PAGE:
How else to explain the willingness of Church leaders to put their trust in an assortment of rogue dictators, apocalyptic ayatollahs, wanabee caliphs, and oppressive communist regimes?

In an article “On the Vatican’s reported capitulation to Beijing,” George Weigel discusses the probability that the Church will give in to demands that the communist government be given a role in the appointment of Catholic bishops. Weigel says that “prudence and caution would seem to be the order of the day in Vatican negotiations with the totalitarians in charge in Beijing,” but prudence doesn’t seen to be a high priority for Vatican officials. Rather, the Vatican seems to be trusting in the power of dialogue and the good will of the Chinese government.

But, as Weigel points out, the Church has good reason not to trust totalitarian regimes. He cites a number of Church agreements with communist governments that didn’t work to the Church’s advantage. Among them:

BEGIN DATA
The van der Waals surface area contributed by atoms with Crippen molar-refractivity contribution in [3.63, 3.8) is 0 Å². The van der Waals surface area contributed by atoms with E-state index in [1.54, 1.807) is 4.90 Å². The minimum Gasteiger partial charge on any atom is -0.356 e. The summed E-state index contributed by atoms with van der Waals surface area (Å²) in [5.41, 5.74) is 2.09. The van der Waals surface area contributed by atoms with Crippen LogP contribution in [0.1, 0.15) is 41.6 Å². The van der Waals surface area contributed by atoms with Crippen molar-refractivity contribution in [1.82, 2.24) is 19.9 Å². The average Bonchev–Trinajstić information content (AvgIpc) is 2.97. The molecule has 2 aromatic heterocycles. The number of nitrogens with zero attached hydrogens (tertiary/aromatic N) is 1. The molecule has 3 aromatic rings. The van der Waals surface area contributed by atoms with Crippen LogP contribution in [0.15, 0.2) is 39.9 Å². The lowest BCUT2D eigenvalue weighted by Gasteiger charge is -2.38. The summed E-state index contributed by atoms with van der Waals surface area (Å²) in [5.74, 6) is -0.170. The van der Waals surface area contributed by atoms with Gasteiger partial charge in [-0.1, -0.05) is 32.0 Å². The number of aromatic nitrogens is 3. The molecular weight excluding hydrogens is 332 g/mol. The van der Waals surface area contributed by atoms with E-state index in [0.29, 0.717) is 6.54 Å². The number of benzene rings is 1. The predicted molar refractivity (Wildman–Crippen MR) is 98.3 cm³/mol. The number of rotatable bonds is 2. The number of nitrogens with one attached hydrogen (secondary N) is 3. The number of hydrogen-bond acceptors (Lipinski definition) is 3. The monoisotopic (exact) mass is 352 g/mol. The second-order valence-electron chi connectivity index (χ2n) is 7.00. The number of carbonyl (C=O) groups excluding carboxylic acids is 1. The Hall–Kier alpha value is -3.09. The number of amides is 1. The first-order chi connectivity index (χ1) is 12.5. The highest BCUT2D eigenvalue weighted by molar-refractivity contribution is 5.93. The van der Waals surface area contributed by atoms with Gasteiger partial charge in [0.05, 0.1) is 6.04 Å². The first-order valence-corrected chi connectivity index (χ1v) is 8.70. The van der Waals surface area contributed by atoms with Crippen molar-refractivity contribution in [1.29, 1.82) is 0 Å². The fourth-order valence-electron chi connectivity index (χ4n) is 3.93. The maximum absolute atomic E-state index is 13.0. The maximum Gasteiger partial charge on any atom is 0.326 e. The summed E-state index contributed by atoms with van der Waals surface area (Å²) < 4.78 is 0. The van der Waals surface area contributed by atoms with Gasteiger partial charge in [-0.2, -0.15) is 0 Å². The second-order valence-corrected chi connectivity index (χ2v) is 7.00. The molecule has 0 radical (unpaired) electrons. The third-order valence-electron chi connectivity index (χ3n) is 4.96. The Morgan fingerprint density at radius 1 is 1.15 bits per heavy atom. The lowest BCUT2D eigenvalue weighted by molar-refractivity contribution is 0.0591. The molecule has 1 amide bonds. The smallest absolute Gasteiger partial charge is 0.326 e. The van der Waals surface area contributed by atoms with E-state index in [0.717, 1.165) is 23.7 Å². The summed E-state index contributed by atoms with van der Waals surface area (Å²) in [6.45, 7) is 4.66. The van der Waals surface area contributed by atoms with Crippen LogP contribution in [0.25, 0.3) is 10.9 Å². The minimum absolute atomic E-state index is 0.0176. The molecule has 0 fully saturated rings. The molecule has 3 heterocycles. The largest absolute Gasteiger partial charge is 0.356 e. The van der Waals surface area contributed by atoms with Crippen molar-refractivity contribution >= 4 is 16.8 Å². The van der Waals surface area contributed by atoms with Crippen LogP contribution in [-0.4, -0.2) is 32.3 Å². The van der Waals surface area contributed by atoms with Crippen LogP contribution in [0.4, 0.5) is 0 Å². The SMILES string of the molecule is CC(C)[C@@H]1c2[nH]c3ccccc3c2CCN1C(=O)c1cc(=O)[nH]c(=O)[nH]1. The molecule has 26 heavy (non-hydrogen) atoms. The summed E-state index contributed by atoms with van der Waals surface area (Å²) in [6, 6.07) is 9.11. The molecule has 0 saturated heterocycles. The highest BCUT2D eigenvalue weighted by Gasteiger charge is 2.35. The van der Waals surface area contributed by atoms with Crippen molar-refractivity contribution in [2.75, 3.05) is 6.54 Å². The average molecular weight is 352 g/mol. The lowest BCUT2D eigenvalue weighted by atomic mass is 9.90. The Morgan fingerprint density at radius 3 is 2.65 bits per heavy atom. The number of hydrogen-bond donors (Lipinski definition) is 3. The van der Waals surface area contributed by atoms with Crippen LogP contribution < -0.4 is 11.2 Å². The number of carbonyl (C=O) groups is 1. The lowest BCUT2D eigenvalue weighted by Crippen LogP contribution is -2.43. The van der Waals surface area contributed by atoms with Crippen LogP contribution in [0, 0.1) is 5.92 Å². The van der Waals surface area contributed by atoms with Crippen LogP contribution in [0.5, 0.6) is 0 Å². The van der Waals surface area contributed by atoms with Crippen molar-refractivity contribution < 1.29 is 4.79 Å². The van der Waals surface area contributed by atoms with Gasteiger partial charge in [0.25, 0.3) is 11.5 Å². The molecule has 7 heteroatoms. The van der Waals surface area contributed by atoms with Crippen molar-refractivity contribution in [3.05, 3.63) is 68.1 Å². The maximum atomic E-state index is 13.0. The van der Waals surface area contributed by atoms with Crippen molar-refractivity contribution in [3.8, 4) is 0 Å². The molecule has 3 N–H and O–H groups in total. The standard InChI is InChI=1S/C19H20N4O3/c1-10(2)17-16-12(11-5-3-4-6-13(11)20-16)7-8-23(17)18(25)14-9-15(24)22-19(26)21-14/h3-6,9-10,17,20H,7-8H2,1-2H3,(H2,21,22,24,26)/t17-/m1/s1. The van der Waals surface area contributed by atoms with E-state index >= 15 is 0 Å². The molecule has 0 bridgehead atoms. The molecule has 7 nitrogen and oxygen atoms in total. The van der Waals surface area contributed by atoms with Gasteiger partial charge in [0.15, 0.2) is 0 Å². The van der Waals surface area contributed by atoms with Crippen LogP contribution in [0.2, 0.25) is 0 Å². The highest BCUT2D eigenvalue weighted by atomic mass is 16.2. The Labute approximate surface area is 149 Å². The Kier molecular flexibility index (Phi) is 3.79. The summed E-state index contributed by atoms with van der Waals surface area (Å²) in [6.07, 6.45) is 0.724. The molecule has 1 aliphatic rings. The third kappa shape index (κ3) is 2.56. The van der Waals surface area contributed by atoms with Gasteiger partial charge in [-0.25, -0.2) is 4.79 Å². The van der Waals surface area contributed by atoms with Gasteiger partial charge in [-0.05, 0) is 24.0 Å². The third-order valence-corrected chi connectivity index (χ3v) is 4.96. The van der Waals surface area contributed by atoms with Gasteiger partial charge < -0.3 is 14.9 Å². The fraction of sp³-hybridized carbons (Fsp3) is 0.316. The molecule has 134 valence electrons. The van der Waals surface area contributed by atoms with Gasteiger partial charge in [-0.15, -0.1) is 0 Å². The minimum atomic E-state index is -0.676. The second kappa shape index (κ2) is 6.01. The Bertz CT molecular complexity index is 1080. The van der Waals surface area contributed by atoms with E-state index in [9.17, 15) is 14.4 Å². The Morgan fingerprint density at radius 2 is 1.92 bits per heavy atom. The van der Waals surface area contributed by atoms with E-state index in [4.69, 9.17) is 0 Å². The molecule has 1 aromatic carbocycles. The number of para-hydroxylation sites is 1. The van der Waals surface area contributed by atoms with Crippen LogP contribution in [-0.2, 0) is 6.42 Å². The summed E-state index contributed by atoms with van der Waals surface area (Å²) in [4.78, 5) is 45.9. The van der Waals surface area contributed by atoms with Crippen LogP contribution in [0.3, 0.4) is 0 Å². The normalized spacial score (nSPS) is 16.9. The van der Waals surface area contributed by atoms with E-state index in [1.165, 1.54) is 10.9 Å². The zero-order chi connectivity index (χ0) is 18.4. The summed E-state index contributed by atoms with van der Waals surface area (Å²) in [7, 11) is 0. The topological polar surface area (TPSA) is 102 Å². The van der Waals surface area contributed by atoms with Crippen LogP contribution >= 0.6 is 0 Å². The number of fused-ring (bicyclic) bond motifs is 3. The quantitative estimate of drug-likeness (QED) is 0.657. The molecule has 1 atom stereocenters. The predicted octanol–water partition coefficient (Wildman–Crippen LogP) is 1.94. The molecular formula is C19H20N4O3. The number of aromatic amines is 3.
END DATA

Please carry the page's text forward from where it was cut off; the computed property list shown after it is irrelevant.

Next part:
The Catholic hierarchy in Hungary became a wholly owned subsidiary of the Hungarian Communist Party.

In what was then Czechoslovakia, regime-friendly Catholics became prominent in the Church while the underground Czechoslovak Church of faithful Catholics struggled to survive…

In addition to communist China, the Vatican also seems to be placing a good deal of unwarranted trust in various totalitarian Islamic regimes. The Vatican endorsed the deceptive and highly problematic Iran deal, and overlooked the oppressive crackdown on the recent protests across Iran. Christians lead a precarious existence in Iran, and a woman can be jailed for failing to wear a hijab, but, according to an article in Crux, “recent months have brought clear signs of alignment between Rome and Tehran on matters large and small.”